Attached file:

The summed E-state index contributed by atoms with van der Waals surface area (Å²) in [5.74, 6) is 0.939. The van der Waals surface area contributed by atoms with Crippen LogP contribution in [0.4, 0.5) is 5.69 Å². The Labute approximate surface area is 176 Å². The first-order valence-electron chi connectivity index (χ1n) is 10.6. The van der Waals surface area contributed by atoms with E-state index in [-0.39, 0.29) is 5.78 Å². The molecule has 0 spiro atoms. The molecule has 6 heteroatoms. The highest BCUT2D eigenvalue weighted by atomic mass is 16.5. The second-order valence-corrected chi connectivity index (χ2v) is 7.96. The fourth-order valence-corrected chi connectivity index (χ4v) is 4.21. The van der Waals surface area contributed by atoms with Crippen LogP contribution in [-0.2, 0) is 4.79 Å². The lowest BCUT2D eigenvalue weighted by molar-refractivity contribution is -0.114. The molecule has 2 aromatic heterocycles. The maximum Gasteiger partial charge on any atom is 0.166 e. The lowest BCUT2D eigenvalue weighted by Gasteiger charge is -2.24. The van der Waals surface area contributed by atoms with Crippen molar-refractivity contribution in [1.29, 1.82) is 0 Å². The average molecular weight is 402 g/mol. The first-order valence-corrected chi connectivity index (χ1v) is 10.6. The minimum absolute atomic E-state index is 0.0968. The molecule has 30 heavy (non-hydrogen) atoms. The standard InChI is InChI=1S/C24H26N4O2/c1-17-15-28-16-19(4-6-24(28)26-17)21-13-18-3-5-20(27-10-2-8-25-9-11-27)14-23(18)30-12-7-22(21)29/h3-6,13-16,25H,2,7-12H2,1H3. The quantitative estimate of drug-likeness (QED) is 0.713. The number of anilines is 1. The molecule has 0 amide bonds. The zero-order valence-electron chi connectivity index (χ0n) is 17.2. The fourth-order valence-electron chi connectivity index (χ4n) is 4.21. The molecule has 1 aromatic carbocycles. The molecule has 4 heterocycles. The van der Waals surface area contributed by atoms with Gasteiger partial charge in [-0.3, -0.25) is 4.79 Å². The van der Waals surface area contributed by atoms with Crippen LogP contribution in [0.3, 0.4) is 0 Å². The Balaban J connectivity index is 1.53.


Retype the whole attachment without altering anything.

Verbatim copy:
The summed E-state index contributed by atoms with van der Waals surface area (Å²) in [5.74, 6) is 0.939. The van der Waals surface area contributed by atoms with Crippen LogP contribution in [0.4, 0.5) is 5.69 Å². The Labute approximate surface area is 176 Å². The first-order valence-electron chi connectivity index (χ1n) is 10.6. The van der Waals surface area contributed by atoms with E-state index in [-0.39, 0.29) is 5.78 Å². The molecule has 0 spiro atoms. The molecule has 6 heteroatoms. The highest BCUT2D eigenvalue weighted by atomic mass is 16.5. The second-order valence-corrected chi connectivity index (χ2v) is 7.96. The fourth-order valence-corrected chi connectivity index (χ4v) is 4.21. The van der Waals surface area contributed by atoms with Crippen LogP contribution in [-0.2, 0) is 4.79 Å². The lowest BCUT2D eigenvalue weighted by molar-refractivity contribution is -0.114. The molecule has 2 aromatic heterocycles. The maximum Gasteiger partial charge on any atom is 0.166 e. The lowest BCUT2D eigenvalue weighted by Gasteiger charge is -2.24. The van der Waals surface area contributed by atoms with Crippen molar-refractivity contribution in [1.29, 1.82) is 0 Å². The average molecular weight is 402 g/mol. The first-order valence-corrected chi connectivity index (χ1v) is 10.6. The minimum absolute atomic E-state index is 0.0968. The molecule has 30 heavy (non-hydrogen) atoms. The standard InChI is InChI=1S/C24H26N4O2/c1-17-15-28-16-19(4-6-24(28)26-17)21-13-18-3-5-20(27-10-2-8-25-9-11-27)14-23(18)30-12-7-22(21)29/h3-6,13-16,25H,2,7-12H2,1H3. The quantitative estimate of drug-likeness (QED) is 0.713. The number of anilines is 1. The molecule has 0 amide bonds. The zero-order valence-electron chi connectivity index (χ0n) is 17.2. The fourth-order valence-electron chi connectivity index (χ4n) is 4.21. The molecule has 1 aromatic carbocycles. The molecule has 4 heterocycles. The van der Waals surface area contributed by atoms with Gasteiger partial charge in [-0.3, -0.25) is 4.79 Å². The van der Waals surface area contributed by atoms with Crippen LogP contribution in [0.3, 0.4) is 0 Å². The Balaban J connectivity index is 1.53.